Prove that a real number written as a decimal is equal to a rational number if and only if the decimal eventually recurrs.
I'm thinking proof by contradiction... I'll have a go, hopefully some other people will be free from their P2 revision to try it out.
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A break from P2/P5! watch
- Thread Starter
- 20-06-2004 17:45
- Thread Starter
- 20-06-2004 17:57
I have said first prove that any recurring decimal can be written in the form a/b, where a and b are integers:
Call the recurring decimal a. It will be in the form:
Where x is the number of random digits (shown as #) before the recurrance begins, and y is the number if digits in the set of reccurances, from e to g inclusive.
This will shift the decimal place up to the point where the first reccurance ends and the second begins (shifting it x+y amount to the left, x to remove the random initial digits from the decimal part, and y removing the first recurrance set). Take t from this number to remove the second and subsequent recurrances, leaving an integer b:
t*10^(x+y) - t = b
t(10^(x+y) - 1) = b
t = b/(10^(x+y) - 1)
We know b is an integer, and 10^(x-y) is an integer, as x and y must be integers (as they represent the numbers of digits), therefore 10^(x+y) - 1 is also an integer.
- 20-06-2004 18:08
If an only if means that we have to prove it in both directions.
1) If a number is rational it can be written in the form a/b where a and b are both integers and share no common factors. Now, when we do the division it will either eventualy come to a point where it divides nicely, like 3/8 = 0.375 in which case we actually have a reccuring sequence of zeros. The other option is that we will not reach a point where we get zeros, but instead we will continue getting remainders. However, there are only a finite number of possible remainders, in fact there are only (b-1) possible remainders; therefore, there will be a point when we get the same remainder as some time previously, which will be when the decomal recurs again. So, in either case, the decimal expansion of a rational recurs.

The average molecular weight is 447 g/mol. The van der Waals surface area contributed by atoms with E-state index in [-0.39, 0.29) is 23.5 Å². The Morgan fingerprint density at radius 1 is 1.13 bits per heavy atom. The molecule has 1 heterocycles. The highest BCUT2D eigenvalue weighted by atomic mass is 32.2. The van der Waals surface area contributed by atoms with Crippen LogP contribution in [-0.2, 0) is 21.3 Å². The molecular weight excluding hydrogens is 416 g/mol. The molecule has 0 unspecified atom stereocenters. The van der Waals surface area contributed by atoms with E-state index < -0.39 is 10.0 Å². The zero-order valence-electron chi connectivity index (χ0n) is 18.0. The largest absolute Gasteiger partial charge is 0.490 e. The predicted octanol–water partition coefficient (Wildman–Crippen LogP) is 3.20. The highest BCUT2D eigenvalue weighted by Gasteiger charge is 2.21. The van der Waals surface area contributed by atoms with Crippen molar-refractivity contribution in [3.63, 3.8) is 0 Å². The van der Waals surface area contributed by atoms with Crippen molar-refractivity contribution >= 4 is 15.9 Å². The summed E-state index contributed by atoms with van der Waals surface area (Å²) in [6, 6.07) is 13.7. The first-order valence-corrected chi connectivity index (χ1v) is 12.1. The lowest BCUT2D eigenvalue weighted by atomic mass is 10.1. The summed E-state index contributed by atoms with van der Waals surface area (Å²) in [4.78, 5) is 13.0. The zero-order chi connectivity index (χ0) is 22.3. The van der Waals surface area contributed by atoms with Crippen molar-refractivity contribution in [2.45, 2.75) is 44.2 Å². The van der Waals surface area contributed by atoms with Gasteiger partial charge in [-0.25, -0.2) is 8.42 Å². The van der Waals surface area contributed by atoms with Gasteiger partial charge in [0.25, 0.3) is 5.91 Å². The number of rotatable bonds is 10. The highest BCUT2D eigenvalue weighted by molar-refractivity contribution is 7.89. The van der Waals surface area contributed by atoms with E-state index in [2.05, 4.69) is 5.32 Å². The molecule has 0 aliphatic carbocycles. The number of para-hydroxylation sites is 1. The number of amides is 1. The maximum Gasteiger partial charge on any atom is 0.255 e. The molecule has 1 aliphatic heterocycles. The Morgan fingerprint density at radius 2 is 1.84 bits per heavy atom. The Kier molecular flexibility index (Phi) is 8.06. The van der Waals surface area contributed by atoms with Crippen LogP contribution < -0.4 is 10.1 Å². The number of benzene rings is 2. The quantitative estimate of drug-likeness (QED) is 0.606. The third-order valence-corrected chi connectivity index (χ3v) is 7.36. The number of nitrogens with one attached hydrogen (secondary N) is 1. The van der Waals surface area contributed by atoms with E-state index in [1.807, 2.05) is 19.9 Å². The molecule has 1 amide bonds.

2) If a number can be written as a recuring decimal then it will have an integer part and a decimal part of the form
x = 0.(A1)(A2)...(An)(B1)(B2)...(Bm) (B1)(B2)...(Bm)...
That is, there is a starting section with digits given by the As and then a recuring section given by the Bs. For example 1/7 = 0.(14)(285714)(285714)... in which there are some starting digits, 14, and then a recurring section, 285714. With our generic example, with n starting digits and m recuring digits we have
10^n x = (A1)(A2)...(An).(B1)(B2)...(Bm)(B1)(B2)...(Bm).. .
10^(n+m) x = (A1)(A2)...(An)(B1)(B2)...(Bm).(B1)(B2)...(Bm)(B1)(B2)...(Bm).. .
10^(n+m) x - 10^n x = k (for some integer k)
x = k/[ 10^(n+m) - 10^n ]
which is rational. So we have shown that the decimal part of any recuring decimal can be written as a rational, by just adding an integer it will remain a rational therefore any number with a recuring decimal expansion is rational.
So, the things above show that if a number is rational its decimal is recuring and if a decimal is recurring it is rational; in other words, a number is rational iff its decimal is recurring.